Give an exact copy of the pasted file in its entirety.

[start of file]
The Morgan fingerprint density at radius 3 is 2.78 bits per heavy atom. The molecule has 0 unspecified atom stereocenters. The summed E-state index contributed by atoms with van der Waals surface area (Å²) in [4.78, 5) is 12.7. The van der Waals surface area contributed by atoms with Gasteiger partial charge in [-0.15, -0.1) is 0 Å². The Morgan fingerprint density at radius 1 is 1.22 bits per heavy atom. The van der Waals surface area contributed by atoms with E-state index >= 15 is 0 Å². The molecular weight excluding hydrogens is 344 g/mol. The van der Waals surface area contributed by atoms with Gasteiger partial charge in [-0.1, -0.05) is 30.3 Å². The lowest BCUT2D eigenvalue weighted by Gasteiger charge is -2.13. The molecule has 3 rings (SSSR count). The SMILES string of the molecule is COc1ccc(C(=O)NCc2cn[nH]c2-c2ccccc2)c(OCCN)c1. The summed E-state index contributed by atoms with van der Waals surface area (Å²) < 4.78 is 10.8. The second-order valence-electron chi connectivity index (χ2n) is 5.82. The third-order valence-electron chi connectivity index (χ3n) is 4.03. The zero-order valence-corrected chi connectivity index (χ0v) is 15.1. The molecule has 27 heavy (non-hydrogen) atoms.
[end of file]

The Morgan fingerprint density at radius 3 is 2.78 bits per heavy atom. The molecule has 0 unspecified atom stereocenters. The summed E-state index contributed by atoms with van der Waals surface area (Å²) in [4.78, 5) is 12.7. The van der Waals surface area contributed by atoms with Gasteiger partial charge in [-0.15, -0.1) is 0 Å². The Morgan fingerprint density at radius 1 is 1.22 bits per heavy atom. The van der Waals surface area contributed by atoms with E-state index >= 15 is 0 Å². The molecular weight excluding hydrogens is 344 g/mol. The van der Waals surface area contributed by atoms with Gasteiger partial charge in [-0.1, -0.05) is 30.3 Å². The lowest BCUT2D eigenvalue weighted by Gasteiger charge is -2.13. The molecule has 3 rings (SSSR count). The SMILES string of the molecule is COc1ccc(C(=O)NCc2cn[nH]c2-c2ccccc2)c(OCCN)c1. The summed E-state index contributed by atoms with van der Waals surface area (Å²) < 4.78 is 10.8. The second-order valence-electron chi connectivity index (χ2n) is 5.82. The third-order valence-electron chi connectivity index (χ3n) is 4.03. The zero-order valence-corrected chi connectivity index (χ0v) is 15.1. The molecule has 27 heavy (non-hydrogen) atoms.